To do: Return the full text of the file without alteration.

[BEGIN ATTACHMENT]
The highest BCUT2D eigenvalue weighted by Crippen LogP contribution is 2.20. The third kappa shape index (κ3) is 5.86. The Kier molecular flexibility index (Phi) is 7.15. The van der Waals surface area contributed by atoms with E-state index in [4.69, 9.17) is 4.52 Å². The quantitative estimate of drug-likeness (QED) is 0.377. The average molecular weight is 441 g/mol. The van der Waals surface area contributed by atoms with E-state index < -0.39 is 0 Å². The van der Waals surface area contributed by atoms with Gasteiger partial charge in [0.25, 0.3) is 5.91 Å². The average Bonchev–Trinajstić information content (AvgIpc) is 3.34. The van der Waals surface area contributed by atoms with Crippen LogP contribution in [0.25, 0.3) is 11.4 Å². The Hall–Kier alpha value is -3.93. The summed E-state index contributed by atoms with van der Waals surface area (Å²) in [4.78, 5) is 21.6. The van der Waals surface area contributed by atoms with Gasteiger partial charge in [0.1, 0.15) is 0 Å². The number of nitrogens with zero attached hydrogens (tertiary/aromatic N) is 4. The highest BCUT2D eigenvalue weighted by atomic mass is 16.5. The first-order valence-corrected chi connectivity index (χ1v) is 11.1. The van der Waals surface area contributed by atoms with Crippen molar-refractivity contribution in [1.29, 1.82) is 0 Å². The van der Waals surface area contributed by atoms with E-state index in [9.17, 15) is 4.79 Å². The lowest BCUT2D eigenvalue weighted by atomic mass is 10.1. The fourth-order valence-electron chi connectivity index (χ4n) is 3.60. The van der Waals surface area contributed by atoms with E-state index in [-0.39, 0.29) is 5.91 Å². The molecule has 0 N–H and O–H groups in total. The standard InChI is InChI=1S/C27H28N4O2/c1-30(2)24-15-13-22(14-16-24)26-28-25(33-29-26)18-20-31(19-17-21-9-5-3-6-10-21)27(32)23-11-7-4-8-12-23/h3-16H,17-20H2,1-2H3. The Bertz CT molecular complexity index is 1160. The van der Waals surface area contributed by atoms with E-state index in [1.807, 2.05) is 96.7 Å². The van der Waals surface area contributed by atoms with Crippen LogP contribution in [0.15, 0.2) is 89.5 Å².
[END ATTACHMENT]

The highest BCUT2D eigenvalue weighted by Crippen LogP contribution is 2.20. The third kappa shape index (κ3) is 5.86. The Kier molecular flexibility index (Phi) is 7.15. The van der Waals surface area contributed by atoms with E-state index in [4.69, 9.17) is 4.52 Å². The quantitative estimate of drug-likeness (QED) is 0.377. The average molecular weight is 441 g/mol. The van der Waals surface area contributed by atoms with E-state index < -0.39 is 0 Å². The van der Waals surface area contributed by atoms with Gasteiger partial charge in [0.25, 0.3) is 5.91 Å². The average Bonchev–Trinajstić information content (AvgIpc) is 3.34. The van der Waals surface area contributed by atoms with Crippen LogP contribution in [0.25, 0.3) is 11.4 Å². The Hall–Kier alpha value is -3.93. The summed E-state index contributed by atoms with van der Waals surface area (Å²) in [4.78, 5) is 21.6. The van der Waals surface area contributed by atoms with Gasteiger partial charge in [0.1, 0.15) is 0 Å². The number of nitrogens with zero attached hydrogens (tertiary/aromatic N) is 4. The highest BCUT2D eigenvalue weighted by atomic mass is 16.5. The first-order valence-corrected chi connectivity index (χ1v) is 11.1. The van der Waals surface area contributed by atoms with Crippen molar-refractivity contribution in [1.29, 1.82) is 0 Å². The van der Waals surface area contributed by atoms with E-state index in [9.17, 15) is 4.79 Å². The lowest BCUT2D eigenvalue weighted by atomic mass is 10.1. The fourth-order valence-electron chi connectivity index (χ4n) is 3.60. The van der Waals surface area contributed by atoms with E-state index in [-0.39, 0.29) is 5.91 Å². The molecule has 0 N–H and O–H groups in total. The standard InChI is InChI=1S/C27H28N4O2/c1-30(2)24-15-13-22(14-16-24)26-28-25(33-29-26)18-20-31(19-17-21-9-5-3-6-10-21)27(32)23-11-7-4-8-12-23/h3-16H,17-20H2,1-2H3. The Bertz CT molecular complexity index is 1160. The van der Waals surface area contributed by atoms with E-state index in [1.807, 2.05) is 96.7 Å². The van der Waals surface area contributed by atoms with Crippen LogP contribution in [0.15, 0.2) is 89.5 Å².